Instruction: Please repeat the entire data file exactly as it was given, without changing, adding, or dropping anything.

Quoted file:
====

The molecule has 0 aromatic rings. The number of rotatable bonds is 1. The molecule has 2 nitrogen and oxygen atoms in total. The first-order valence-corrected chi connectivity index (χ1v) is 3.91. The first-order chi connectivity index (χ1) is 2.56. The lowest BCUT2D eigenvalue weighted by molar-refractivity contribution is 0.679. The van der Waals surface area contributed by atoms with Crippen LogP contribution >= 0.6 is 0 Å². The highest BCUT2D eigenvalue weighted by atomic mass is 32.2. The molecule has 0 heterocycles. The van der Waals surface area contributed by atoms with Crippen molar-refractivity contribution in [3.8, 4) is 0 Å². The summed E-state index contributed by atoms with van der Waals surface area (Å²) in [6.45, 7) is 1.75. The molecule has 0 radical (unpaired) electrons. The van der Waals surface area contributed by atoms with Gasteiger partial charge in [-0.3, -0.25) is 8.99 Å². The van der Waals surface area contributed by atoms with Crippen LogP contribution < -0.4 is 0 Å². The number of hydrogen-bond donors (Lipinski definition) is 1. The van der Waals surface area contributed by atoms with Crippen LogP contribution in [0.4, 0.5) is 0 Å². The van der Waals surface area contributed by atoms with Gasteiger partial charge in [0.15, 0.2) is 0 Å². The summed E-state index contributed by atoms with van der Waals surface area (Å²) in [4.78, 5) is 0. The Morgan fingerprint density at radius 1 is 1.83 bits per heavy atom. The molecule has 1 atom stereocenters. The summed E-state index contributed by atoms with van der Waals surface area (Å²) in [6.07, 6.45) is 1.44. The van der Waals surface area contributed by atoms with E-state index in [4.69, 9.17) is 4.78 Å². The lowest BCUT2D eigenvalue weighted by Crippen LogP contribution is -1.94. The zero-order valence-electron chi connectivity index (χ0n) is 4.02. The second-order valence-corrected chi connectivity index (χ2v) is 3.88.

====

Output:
The molecule has 0 aromatic rings. The number of rotatable bonds is 1. The molecule has 2 nitrogen and oxygen atoms in total. The first-order valence-corrected chi connectivity index (χ1v) is 3.91. The first-order chi connectivity index (χ1) is 2.56. The lowest BCUT2D eigenvalue weighted by molar-refractivity contribution is 0.679. The van der Waals surface area contributed by atoms with Crippen LogP contribution >= 0.6 is 0 Å². The highest BCUT2D eigenvalue weighted by atomic mass is 32.2. The molecule has 0 heterocycles. The van der Waals surface area contributed by atoms with Crippen molar-refractivity contribution in [3.8, 4) is 0 Å². The summed E-state index contributed by atoms with van der Waals surface area (Å²) in [6.45, 7) is 1.75. The molecule has 0 radical (unpaired) electrons. The van der Waals surface area contributed by atoms with Gasteiger partial charge in [-0.3, -0.25) is 8.99 Å². The van der Waals surface area contributed by atoms with Crippen LogP contribution < -0.4 is 0 Å². The number of hydrogen-bond donors (Lipinski definition) is 1. The van der Waals surface area contributed by atoms with Crippen LogP contribution in [0.4, 0.5) is 0 Å². The van der Waals surface area contributed by atoms with Gasteiger partial charge in [0.15, 0.2) is 0 Å². The summed E-state index contributed by atoms with van der Waals surface area (Å²) in [4.78, 5) is 0. The Morgan fingerprint density at radius 1 is 1.83 bits per heavy atom. The molecule has 1 atom stereocenters. The summed E-state index contributed by atoms with van der Waals surface area (Å²) in [6.07, 6.45) is 1.44. The van der Waals surface area contributed by atoms with E-state index in [4.69, 9.17) is 4.78 Å². The lowest BCUT2D eigenvalue weighted by Crippen LogP contribution is -1.94. The zero-order valence-electron chi connectivity index (χ0n) is 4.02. The second-order valence-corrected chi connectivity index (χ2v) is 3.88.